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Chapter 19. Southwest Asia and the Indian Ocean, 1500-1750. I. Ottoman Empire to 1750. A. Expansion and Frontiers NW. Anatolia - Turkish nomad horsemen, founder Osman Gallipoli key link - Asia/Europe Army -Turkish cavalry and gunpowder

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Chapter 19

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chapter 19

Chapter 19

Southwest Asia and the Indian Ocean, 1500-1750

i ottoman empire to 1750
I. Ottoman Empire to 1750

A. Expansion and Frontiers

  • NW. Anatolia - Turkish nomad horsemen, founder Osman
  • Gallipoli key link - Asia/Europe
  • Army -Turkish cavalry and gunpowder
  • 1402 - most of Anatolia/SE Europe under Ottoman control, setback by Mongol Timur
  • 1453 - Sultan Mehmed II captured Constantinople and renamed it Istanbul
  • 1514 - Battle of Chaldiran, Selim I ended Safavid threat, soon conquered Mamluk Egypt
  • Suleiman the Magnificent (1520-1566) – further expansion into S/E Europe, failed siege of Vienna in 1529
  • Conflict with Venice over control of Mediterranean
b central institutions
B. Central Institutions
  • Balkans -Christian POW’s forced to fight in army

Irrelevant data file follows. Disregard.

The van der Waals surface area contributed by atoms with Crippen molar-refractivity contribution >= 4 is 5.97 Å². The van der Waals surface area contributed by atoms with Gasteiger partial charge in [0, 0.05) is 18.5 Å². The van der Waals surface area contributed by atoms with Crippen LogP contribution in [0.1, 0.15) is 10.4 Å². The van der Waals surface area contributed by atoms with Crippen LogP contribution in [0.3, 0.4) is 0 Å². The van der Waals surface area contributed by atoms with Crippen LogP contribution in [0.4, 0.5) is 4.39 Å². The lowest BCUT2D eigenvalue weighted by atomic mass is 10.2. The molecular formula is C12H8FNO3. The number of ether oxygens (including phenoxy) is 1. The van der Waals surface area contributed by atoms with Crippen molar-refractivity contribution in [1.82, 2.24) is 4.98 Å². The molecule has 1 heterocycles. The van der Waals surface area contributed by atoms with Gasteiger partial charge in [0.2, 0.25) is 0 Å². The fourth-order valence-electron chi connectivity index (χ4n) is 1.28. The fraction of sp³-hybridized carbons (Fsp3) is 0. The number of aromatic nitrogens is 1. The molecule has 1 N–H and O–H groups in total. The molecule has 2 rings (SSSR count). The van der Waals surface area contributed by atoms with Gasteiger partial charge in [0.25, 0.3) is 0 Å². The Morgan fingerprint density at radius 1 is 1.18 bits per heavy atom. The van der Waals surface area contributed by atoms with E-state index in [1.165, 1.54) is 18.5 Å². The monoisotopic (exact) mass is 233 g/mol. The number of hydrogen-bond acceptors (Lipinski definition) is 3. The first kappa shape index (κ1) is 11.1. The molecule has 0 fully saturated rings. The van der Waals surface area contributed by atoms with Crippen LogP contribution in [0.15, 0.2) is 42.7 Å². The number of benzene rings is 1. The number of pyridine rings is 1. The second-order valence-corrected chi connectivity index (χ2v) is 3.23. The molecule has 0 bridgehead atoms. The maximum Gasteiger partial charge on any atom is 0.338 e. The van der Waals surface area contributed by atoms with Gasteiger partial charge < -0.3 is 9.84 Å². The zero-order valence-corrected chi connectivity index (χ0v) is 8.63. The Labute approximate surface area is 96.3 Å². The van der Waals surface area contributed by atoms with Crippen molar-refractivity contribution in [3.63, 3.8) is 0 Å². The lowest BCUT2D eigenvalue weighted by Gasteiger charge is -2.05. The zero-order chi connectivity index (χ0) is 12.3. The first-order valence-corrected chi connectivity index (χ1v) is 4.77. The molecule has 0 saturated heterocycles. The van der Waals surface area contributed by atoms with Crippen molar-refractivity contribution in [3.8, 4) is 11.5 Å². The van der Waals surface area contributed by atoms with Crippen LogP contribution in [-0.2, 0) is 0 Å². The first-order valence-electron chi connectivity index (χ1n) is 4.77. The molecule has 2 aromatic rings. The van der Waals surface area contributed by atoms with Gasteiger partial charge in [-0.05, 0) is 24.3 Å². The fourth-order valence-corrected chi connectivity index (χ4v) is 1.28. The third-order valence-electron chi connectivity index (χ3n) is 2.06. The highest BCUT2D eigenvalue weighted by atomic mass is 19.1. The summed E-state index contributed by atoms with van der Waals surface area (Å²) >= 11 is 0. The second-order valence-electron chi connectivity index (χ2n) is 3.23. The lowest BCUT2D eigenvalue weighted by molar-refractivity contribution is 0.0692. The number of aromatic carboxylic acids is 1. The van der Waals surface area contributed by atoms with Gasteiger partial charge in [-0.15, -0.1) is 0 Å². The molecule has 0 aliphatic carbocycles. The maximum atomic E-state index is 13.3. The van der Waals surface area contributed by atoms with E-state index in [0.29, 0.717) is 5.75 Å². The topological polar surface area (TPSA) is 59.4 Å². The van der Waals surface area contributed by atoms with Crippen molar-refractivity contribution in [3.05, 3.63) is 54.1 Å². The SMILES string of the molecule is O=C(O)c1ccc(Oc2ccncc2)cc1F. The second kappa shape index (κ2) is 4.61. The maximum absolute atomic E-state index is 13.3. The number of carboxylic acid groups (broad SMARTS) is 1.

• Janissaries – convert to Islam, foot soldiers, guns
  • devshirme – new system imposed a regular levy on male children in Christian villages
  • Opportunities – education
  • Cosmopolitan empire – language and military
  • Askeri – military/bureaucracy, no taxes, paid by sultan
  • 1500s – conflict with Charles V and Phillip II
  • 1580 - capture Cyprus from Venice
  • Cavalrymen maintained order, collected taxes, of rural areas of the empire
  • Central gov. seldom involved with subjects; justice sought in religious courts
c crisis of the military state 1585 1650
C. Crisis of the Military State 1585-1650
  • Cavalry shrank, firearms/cannons - Janissaries grew in importance
  • Mid-16thC. Sultan reduced landholding of cavalry to pay for janissaries
  • Late-16thC. problems with silver, lack of Ottoman sultans’ response
  • Students/professionals in madrasas hard to live with limited endowment
  • Government levied emergency surtaxes to pay jan./bur. -added partially trained soldiers to army who were out of work once the summer campaigns ended.
  • Revolts/banditry resulted in 1590-1610; former cavalrymen, peasants, and short term soldiers, and impoverished students
  • Janissaries started to marry and engage in business; previously not allowed
d economic change and growing weakness 1650 1750
D. Economic Change and Growing weakness 1650-1750
  • Sultans – hostages, fratricide
  • Sultan’s mother/chief Eunuch
  • Grand viziers
  • (Devshirme discontinued) Janissaries power grew/positions hereditary
  • Became involved in crafts/trading
  • Land grants for service stopped; tax farming instead
  • Imperial government came to rely on provincial governors/wealthy men for administration of lands
  • Subsistent farmers switched from grain to cotton/tobacco
  • Power of military fell; Janissaries hired ill-trained substitutes to fight instead
  • 1683 – second failed attempt to take Vienna
  • 1718-1730 “Tulip Period”